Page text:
As It Happens·Q&A

Western nations must respond to Putin 'from the position of strength,' says Ukrainian MP

Oleksandr Merezhko, a member of parliament and chair of the Ukrainian government's foreign affairs committee, spoke with As It Happens host Nil Köksal about Friday's bombing in Zaporizhzhia and Russia's claims of annexation.

At least 30 killed in Zaporizhzhia bombing as Russian president insists it will annex 4 Ukrainian regions

Burned and battered vehicles line road.
A Russian missile struck a convoy of civilian vehicles near Zaporizhzhia, Ukraine, on Friday. (Sergiy Chalyi/Retuers)

As Russian President Vladimir Putin escalates attacks on Ukraine, Ukrainian MP Oleksandr Merezhko says the only way to respond is with greater international strength.

His comments come one day after Putin announced Russia would annex four regions of Ukraine following Russian-backed referendums, which have been widely denounced as fraudulent. Putin said that he would protect the newly incorporated regions using "all available means."

"As Canada and NATO allies have said, the pre-orchestrated 'outcomes' of the referendums has no legitimacy and will never be recognized," Canada's Foreign Affairs Minister Mélanie Joly said. "Donetsk, Luhansk, Kherson and Zaporizhzhia will remain Ukrainian territory."

At least 30 people were killed and 100 injured after a Russian missile struck a convoy of civilian cars near the southern city of Zaporizhzhia on Friday, Ukrainian officials said.

The same day, Ukrainian President Volodomyr Zelenskyy announced his country is submitting an "accelerated" application to join the NATO military alliance.

Merezhko, a member of parliament and chair of the Ukrainian government's foreign affairs committee, spoke with As It Happens host Nil Köksal about the bombing in Zaporizhzhia and Russia's claims of annexation. Here is part of that conversation.

Can you tell me what you're hearing from survivors of this attack in Zaporizhzhia today?

I heard about this and I read it on the news. And I know that around 30 people have been killed and 40 or 50 people were injured. And among those who have been killed by Russian shelling, there are children and a whole family who was killed by Russians. So they deliberately targeted the humanitarian corridor in Zaporizhzhia.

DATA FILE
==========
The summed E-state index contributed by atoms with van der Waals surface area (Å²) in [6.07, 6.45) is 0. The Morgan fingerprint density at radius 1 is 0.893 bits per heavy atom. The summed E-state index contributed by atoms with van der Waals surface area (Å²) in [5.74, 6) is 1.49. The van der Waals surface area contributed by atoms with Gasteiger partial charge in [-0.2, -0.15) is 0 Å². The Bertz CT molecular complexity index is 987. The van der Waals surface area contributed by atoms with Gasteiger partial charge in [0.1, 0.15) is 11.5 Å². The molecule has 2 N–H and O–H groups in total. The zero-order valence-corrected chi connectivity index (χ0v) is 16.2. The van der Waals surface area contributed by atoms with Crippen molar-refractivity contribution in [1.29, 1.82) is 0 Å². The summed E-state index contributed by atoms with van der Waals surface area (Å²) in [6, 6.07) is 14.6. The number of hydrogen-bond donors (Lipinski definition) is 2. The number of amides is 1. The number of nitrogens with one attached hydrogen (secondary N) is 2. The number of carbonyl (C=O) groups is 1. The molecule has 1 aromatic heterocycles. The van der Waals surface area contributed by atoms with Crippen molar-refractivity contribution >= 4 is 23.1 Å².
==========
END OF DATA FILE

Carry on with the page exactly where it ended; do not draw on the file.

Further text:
A crater is seen beside a row of cars following the Russian missile strike in Zaporizhzhia. At least 30 people were killed, and 100 others injured. (Head of the Office of the President of Ukraine via Twitter/Reuters)

Russian media are reporting that Vladimir Rogov, the regional official in the Russian-controlled part of Zaporizhzhia, is blaming the attack on "Ukrainian militants." What's your response to that, sir?

[My] response is very simple. Russia is committing crimes which were well documented and registered against civilians on [a] daily basis. 

So they're doing it deliberately, with premeditation, and they can be blamed only for this because, you know, we have [a] different attitude towards people and towards civilian people, especially.

What would be the motivation for this? Why attack civilians in this way? Why would Russia do this?

Russia is trying to scare and to terrorize civilians and Ukrainians. And they are doing it every day, as I said.

They want to exterminate the whole country, Ukraine, to erase it from the political map of the world. And that's why they're killing civilians.

Can you describe what you've seen, the images from Zaporizhzhia, from this attack? Describe what the scene looks like.

I saw these images, I saw pictures, and there is a place where this shelling took place. There is a huge hole in the ground. And next to this hole, there are dead bodies and machines and cars ... lots of cars. And we can see many people killed or injured.